Mean, just not at all listening to what your team wants or doesn't want. You have to ask and you have to then be prepared for the answers and then you have to be prepared to actually put things into place. And I think that wasn't happening a lot in some of my previous roles. And it's funny too because when I started running retrospectives, for anyone who doesn't know what a retrospective is at a certain period of time, for companies that work in sprints as an example, and they have a two week sprint, or at the end of the sprint, you have a retrospective to look back and talk about what went well, what didn't go well, and how can we make improvements for the next sprint, the next iteration, whatever period of time you decide you're doing this in. And sometimes doing retrospectives is hard because you get a lot of feedback that you don't want to hear, but if you're gonna ask, you're gonna get the feedback.
And you can't just then do nothing about it, , you have to actually take into consideration what everyone's saying and action things. So I wasn't seeing a lot of that, I think. And I think I just coming into to industrial and being put into a position to actually implement some of these things that I was just really passionate about, to be given the opportunity to be empowered, to be a champion of this stuff is so key and so critical and just not every company does that. And also just having, I am, I'm a little bit obsessive with this stuff. I take it really seriously. And I think that that's a key part of it too, is when you put rituals in place, making sure that whoever's kind of owning it, first of all, that there is somebody owning it, but that they make sure it happens every time. That's a really key part of it. So people trust that it's gonna happen, otherwise you're just kind of all talk, right?
I love that we're talking about here is really a culture champion , and perhaps you need several champions in order to really build it up, but you've got this champion coordinate person who's gonna make sure it happens, whose job it is to happen. So I think that's key because a lot of times it's like, okay, so you're HR and you do these 27 different things. Also, can you do some culture stuff for us? ? Right? often what's happening. So you're talking about creating a champion, carving out resources.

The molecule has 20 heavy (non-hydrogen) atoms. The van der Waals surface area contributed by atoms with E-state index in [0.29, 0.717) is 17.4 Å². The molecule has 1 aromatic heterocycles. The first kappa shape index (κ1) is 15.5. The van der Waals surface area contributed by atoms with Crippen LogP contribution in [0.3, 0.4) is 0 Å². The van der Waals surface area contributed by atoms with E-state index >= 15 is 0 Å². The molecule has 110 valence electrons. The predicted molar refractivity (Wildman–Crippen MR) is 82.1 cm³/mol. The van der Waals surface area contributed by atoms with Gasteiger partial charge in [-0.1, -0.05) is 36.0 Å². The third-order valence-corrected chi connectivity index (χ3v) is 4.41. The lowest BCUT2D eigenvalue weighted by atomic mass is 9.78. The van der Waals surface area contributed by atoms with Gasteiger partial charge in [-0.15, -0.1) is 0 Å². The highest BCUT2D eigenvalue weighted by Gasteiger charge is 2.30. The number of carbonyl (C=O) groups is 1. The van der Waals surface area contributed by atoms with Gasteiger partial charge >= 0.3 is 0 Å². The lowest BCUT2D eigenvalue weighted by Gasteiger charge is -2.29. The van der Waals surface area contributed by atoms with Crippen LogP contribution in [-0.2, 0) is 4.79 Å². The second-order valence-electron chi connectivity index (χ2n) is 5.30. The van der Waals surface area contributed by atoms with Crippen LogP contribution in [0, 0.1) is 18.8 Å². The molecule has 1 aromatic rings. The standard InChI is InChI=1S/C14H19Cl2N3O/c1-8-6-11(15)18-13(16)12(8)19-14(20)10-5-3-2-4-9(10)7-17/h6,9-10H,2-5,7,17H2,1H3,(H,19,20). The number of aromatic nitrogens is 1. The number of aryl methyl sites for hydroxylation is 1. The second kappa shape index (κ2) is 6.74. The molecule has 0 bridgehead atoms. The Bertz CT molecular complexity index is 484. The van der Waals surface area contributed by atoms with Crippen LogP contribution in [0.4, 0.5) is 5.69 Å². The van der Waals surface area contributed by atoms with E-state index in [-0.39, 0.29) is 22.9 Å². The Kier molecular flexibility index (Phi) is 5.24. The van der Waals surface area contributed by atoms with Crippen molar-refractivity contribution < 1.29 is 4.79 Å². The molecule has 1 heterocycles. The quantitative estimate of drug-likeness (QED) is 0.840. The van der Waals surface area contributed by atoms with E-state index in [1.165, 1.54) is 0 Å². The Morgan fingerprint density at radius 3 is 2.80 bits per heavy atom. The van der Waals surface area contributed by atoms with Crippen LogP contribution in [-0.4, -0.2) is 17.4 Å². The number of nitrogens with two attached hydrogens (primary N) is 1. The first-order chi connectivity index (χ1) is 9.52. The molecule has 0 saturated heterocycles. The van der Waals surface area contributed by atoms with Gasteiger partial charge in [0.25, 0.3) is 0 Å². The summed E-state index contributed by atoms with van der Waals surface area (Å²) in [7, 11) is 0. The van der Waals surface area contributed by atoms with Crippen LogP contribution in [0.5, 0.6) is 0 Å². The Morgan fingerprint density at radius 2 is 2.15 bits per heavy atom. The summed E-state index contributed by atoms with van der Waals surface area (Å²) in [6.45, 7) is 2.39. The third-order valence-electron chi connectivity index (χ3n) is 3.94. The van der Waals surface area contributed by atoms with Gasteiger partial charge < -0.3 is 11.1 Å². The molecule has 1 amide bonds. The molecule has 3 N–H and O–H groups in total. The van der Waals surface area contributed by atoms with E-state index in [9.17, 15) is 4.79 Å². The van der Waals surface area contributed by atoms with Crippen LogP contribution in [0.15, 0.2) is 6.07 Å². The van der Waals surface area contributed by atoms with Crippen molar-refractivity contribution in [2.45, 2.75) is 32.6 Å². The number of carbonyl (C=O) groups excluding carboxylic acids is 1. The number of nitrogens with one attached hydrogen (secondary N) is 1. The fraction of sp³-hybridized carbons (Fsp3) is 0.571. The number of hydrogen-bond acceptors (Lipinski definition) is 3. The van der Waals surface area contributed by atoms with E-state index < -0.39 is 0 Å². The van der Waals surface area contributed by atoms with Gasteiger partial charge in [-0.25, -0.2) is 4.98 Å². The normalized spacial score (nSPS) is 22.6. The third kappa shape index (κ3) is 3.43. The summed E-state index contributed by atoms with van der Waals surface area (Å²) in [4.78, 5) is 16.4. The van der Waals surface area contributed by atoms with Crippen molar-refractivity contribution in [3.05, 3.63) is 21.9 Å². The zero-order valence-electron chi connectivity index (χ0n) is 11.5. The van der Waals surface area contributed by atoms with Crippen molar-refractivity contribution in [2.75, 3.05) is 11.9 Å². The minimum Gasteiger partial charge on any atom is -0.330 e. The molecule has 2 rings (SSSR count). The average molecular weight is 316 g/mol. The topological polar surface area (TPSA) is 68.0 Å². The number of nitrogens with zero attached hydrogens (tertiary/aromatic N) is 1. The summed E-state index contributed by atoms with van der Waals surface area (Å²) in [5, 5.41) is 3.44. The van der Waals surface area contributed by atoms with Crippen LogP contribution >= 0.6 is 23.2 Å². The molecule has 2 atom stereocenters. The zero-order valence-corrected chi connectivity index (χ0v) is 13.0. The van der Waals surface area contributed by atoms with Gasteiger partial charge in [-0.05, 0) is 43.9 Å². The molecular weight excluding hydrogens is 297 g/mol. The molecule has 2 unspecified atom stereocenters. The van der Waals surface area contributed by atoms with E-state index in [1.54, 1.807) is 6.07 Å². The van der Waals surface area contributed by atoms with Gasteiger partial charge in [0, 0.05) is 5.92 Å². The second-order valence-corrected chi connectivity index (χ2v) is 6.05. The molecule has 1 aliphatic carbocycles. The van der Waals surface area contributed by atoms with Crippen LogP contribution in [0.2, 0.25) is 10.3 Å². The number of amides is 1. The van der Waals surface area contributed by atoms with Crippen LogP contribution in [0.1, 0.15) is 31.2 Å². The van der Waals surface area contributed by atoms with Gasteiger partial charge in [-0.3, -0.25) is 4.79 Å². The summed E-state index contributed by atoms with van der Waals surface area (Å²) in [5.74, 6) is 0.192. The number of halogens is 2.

Yes. And decision making authority around some of this
Time and money and getting the blessing from the company that this is an investment that they want to make. All of these different meetings that we have that are basically these rituals, they're all internal, they're not billable, they're not making us money, they're taking a bunch of time from billable resources. But that's a decision, that's an investment that we've decided to make because we think that it matters. So that's a key kind of ingredient in all of this as well.
And it's tough. We say it's an investment in the people in the longevity. And as soon as we start using those words, you get the CFO types to say, well what's the exact ROI on it? ? And you're like, okay, yeah, we can show the surveys, we can try to document some of the measures. There are measures we can look at. But also what's the ROI of you having dinner with your kids every night like that? You don't ask for an ROI for building a relationship with your spouse. You don't ask about an ROI for spending time with your kids on Sunday playing sports because it's a good thing and stuff to develop good, strong relationships. And I find that the more I get into it, the more it's, I find it frustrating building good culture, always clear in the ROI and that that's maybe challenging unless you believe in some of it.
Yeah, for sure. I guess if you had to talk to your CFO about that kind of stuff, you can throw around the employee net promoter score metrics and employee turnover rate, that kind of stuff.
So those are two big metrics you would look. Look, yeah,
Which we look at, we measure for sure it is a data point. definitely. But then also just join one of our Slack channels and see people talking about you, how much they hate bananas and ...
People hate bananas.
Well there is one person on staff who actually has a banana phobia, but then someone just got an email yesterday saying that bananas are actually very dangerous. So there was a whole conversation about bananas yesterday.